Written By: Gary on November 29, 2007 One Comment

    So a few weeks before I left I subscribed to the TicoTimes. It’s a weekly English nation-wide newspaper about the size of Metro Times or a magazine from the Sunday section of a newspaper that comes out on Fridays in Costa Rica. A month’s subscription included the ability to download the PDF file every week. It’s a little hard to read on the screen, I think I get one more electronic issue, but I’ll probably buy a copy tomorrow.

    ticotimesIt was nice to get a feel for what was going on in the country. From a to do list it wasn’t very helpful to me. It comes out on Friday and the calendar generally doesn’t stretch much past the weekend. So I might go somewhere else tomorrow and I should have stayed here for something, but I’ve already made my arrangements. I did find out about some kind of air festival in the northwest but I forgot all about it, I’ll have to check on that…

    From a news standpoint I did know the rainy season was dying down early, I know the colon was going to go up in value (their “Greenspan” changed something), that the phone company might go on strike (they didn’t) and a few other things. It’s definitely worth the $8 to get the four issues on-line if you’re considering traveling the country. I recommend this for anywhere, I’ve gone to the bookstore and picked up a newspaper for London, England to get an idea of what’s going on there too (you might have to reserve these in advance).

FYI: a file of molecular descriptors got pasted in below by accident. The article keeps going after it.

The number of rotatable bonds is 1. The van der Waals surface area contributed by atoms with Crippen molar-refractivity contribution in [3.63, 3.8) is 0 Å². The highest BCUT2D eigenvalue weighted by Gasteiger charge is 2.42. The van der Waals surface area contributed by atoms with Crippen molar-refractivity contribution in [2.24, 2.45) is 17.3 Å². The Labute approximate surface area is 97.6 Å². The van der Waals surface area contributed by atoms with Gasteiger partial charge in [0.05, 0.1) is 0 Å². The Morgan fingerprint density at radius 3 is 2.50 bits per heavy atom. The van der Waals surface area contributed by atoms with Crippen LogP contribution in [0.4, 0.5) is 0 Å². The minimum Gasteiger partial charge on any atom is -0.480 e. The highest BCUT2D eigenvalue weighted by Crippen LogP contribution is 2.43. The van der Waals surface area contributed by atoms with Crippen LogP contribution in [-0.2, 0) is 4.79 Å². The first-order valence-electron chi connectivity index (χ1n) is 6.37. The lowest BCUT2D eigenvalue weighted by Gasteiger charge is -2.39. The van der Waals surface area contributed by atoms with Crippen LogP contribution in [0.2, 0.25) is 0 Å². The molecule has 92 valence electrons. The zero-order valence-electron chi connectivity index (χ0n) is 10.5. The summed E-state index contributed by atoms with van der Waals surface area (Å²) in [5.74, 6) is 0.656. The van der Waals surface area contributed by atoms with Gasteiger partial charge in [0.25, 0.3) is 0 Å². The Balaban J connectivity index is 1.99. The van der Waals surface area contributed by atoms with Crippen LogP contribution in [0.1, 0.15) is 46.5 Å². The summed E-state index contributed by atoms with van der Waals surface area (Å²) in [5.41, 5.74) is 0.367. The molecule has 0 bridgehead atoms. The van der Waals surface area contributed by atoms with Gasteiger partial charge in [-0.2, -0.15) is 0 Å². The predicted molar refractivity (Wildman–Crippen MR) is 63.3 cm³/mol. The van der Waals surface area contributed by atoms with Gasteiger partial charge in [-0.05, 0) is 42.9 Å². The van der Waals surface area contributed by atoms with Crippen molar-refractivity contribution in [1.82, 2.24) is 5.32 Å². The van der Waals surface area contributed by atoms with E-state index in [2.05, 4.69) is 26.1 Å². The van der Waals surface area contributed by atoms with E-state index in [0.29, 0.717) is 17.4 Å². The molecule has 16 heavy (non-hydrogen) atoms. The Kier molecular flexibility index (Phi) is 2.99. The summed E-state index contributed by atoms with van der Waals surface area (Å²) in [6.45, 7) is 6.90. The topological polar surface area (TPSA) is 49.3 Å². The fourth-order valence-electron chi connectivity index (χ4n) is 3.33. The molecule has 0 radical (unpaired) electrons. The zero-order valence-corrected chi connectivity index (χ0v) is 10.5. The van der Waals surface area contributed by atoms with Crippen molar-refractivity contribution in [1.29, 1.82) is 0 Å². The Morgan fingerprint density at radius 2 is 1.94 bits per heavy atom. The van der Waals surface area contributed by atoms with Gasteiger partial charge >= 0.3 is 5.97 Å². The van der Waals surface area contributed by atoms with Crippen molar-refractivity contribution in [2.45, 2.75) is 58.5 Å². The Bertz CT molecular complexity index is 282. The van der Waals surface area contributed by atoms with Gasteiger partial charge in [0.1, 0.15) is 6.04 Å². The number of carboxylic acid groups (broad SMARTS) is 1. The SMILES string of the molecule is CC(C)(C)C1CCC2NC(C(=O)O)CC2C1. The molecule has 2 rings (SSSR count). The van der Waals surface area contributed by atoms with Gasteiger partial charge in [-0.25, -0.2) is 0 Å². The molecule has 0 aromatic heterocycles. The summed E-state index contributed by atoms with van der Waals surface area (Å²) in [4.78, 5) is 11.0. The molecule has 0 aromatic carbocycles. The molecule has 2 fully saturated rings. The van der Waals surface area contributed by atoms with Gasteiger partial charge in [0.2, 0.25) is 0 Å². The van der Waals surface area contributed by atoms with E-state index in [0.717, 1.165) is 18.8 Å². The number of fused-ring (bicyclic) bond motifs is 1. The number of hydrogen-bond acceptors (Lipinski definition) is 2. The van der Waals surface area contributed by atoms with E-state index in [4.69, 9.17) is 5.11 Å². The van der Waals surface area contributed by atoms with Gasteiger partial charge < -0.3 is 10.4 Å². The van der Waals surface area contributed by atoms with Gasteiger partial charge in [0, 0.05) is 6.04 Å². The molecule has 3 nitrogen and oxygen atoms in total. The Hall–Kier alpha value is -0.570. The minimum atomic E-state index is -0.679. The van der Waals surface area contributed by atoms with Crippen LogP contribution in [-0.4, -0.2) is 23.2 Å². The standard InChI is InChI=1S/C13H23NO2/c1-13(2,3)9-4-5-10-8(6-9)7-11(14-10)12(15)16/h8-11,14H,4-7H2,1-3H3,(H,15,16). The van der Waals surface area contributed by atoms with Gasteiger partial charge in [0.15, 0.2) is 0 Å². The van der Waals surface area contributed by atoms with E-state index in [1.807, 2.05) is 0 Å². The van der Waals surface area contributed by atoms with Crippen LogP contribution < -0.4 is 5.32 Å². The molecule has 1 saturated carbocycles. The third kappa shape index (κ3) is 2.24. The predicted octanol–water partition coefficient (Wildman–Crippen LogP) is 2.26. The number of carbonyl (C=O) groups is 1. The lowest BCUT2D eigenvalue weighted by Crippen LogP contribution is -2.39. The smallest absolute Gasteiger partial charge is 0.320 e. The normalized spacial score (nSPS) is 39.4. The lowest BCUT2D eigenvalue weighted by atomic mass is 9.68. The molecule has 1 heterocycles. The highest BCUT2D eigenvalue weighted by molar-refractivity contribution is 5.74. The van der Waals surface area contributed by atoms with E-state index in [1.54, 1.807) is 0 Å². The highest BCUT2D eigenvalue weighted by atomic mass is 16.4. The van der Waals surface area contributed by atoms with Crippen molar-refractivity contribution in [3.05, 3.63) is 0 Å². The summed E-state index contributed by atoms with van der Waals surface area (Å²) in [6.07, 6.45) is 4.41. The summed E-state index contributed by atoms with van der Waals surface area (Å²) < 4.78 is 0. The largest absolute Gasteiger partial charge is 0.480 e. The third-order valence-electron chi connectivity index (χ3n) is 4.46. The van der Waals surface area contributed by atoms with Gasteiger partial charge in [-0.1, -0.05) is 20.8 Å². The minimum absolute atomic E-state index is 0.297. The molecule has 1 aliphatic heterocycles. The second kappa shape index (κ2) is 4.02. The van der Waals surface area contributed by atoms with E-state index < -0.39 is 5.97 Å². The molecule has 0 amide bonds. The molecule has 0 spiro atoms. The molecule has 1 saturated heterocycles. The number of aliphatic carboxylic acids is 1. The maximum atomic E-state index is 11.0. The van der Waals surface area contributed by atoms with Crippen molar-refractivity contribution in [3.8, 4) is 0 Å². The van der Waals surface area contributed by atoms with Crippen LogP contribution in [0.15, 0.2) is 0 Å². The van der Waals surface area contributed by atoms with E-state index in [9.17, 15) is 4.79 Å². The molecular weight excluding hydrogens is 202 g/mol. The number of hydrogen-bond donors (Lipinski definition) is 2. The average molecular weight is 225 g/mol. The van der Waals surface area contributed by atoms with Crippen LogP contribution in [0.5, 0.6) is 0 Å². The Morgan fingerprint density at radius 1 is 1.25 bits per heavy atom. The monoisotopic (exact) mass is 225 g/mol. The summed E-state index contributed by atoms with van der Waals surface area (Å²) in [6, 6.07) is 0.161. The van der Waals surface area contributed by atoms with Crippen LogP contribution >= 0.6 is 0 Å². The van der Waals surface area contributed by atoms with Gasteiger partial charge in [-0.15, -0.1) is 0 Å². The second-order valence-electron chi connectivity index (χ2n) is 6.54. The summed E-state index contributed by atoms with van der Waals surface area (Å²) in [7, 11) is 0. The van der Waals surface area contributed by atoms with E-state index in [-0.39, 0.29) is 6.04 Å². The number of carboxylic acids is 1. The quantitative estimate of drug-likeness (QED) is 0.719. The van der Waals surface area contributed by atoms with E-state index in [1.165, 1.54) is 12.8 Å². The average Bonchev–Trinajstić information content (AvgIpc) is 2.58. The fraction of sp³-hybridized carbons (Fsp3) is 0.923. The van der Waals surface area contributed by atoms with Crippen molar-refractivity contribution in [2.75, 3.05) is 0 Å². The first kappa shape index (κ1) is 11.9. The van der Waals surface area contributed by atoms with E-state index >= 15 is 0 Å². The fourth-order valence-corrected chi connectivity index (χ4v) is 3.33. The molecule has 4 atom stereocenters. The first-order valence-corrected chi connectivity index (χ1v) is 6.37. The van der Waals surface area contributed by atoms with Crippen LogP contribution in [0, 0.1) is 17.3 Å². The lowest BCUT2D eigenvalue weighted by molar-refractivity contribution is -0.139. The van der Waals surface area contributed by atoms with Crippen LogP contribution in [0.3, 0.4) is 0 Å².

Written By: Gary on November 24, 2007 No Comment

    So I’ve always liked Skype it’s a great backup for my phone and it’s great for calling home when I’m on vacation. At 2.1 cents per minute, it’s hard to beat the price as long as you’ve got a semi-decent internet connection. Not that I talk a lot when I travel but I always feel like I’m being initiated when trying to figure out long distance calling when in a foreign country. They 2.1 cents is just for calls to the US, other countries have different rates.

    Skype - call the world at rock bottom pricesThe goofy* thing is that it’s 2.1 cents to call the US wherever I am, from next door, Egypt or Costa Rica it’s all 2.1 cents! But with the same reasoning it’s 6.4 cents to call Costa Rica, that’s if I’m here in Michigan or down there. Of course if I’m calling someone else’s Skype computer it’s free from anywhere to anywhere.

    I just upgraded to the new Mac version, I was 1.1 versions behind. I think the call quality is significantly better and I noticed the touch tones work better, so now I can call my (misplaced) cell phone and listen to my messages.* – It’s not really goofy, it’s what they pay for phone calls at the destination, the Internet probably doesn’t cost Skype any more regardless of where I’m calling from.

    Written By: Gary on January 3, 2007 No Comment

    As we know standards of living varying from place to place and so must our expectations as we travel. Most of these issues don’t apply when staying at a hugh hotel chain, but it never hurts to ask…